Life On The Job


Indigenous Famous or Historic People

Arts & Crafts Professional: Floral Sculptor - Tracey Deep (1967 - )

Tracey Deep portrait

Tracey Deep is an Installation artist using organic and industrial recycled materials and creating living sculptures with indigenous flora. Tracey Deep is a creative adventurer and a biology enthusiast. From the ‘far north’ to the ‘deep south’ our plant sculptor has accumulated her own cabinet of curious natural specimens.

Tracey was born in 1967 in Sydney.

 

The following information was taken from The Design Files 5 August 2016


"Tracey Deep has a deep connection with nature. Growing up, Tracey was always fascinated with the natural world, she’d collect pebbles on walks, red gum chips from the school playground, and fallen Autumn leaves. She’d present her findings in a very curated manner and call it her ‘collection’. What she didn’t know at the time, was that these early fascinations were the early carvings of her future career.

Upon leaving school, Tracey trained as a florist, and learned the ropes under the tutelage of well known florists Susan Avery and Alison Coates. During this period, Tracey was able to investigate Australian native flora in all of its uninhibited glory. She started to use the sticks, leaves, branches and anything else she could get her hands on to create three-dimensional art works with a uniquely Australian sensibility.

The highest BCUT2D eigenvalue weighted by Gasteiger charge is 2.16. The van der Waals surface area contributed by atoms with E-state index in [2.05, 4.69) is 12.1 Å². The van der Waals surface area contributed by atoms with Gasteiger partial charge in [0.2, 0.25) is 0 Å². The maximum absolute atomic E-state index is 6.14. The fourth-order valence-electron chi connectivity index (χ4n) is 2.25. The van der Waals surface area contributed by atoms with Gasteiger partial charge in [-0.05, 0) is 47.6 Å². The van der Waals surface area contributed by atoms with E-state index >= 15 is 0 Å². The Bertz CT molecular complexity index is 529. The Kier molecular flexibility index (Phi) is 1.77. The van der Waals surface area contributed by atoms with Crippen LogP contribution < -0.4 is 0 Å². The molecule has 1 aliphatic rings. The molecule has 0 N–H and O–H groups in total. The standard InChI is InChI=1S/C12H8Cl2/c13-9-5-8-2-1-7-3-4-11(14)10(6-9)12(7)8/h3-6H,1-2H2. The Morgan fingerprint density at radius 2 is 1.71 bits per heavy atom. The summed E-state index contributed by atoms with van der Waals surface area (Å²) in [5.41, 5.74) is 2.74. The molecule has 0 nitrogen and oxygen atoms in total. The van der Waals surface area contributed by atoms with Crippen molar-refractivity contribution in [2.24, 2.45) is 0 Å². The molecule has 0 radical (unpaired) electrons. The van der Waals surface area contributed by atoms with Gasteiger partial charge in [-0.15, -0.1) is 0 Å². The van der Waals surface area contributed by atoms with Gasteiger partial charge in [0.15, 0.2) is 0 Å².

Eventually, Tracey went on to work for herself as a florist, while continuing her floral sculpture projects. Her sculptures began to grow and grow, and soon she found herself undertaking large scale installations. These days, Tracey takes on private sculptural commissions alongside her floristry practice. Her creative drives comes from her endless fascination with the Australian native landscape, a passion that still brings Tracey much joy and wonderment.

Tracey working
Tracey working in studio
(Source: Good Day Girl)



Tell us a little about your background – what did you study and what path led you to what you are doing today?

Art was always my first love. It was always my favourite subject at school, and I started collecting art books from a very young age. Also at this age, I started to collect pieces of nature that drew my attention, such as textured leaves and rocks featuring patterns and shapes. I created my own little private collections of little things I had found, and I think this was the starting point for everything that eventually followed.

Following school, I started working in flower shops. I first worked for the talented Susan Avery, where I had the opportunity to explore flowers of a wide variety, and to study nature’s wonderment up close. I then worked for the very talented Alison Coates, where I started to think more about textures in nature, and was able to take my floral practice a step further.

I eventually went out on my own, and it was here that I began to combine everything about nature I loved, in particular our rare and stunning Australian bush flora, pods and textures. I started creating floral sculptures firstly for myself, but then for a wide-ranging audience. The next natural extension for me was creating larger scale sculpture and installation art, with an emphasis on shapes, patterns and textures all inspired by mother nature and her surrounds.

How would you describe your work?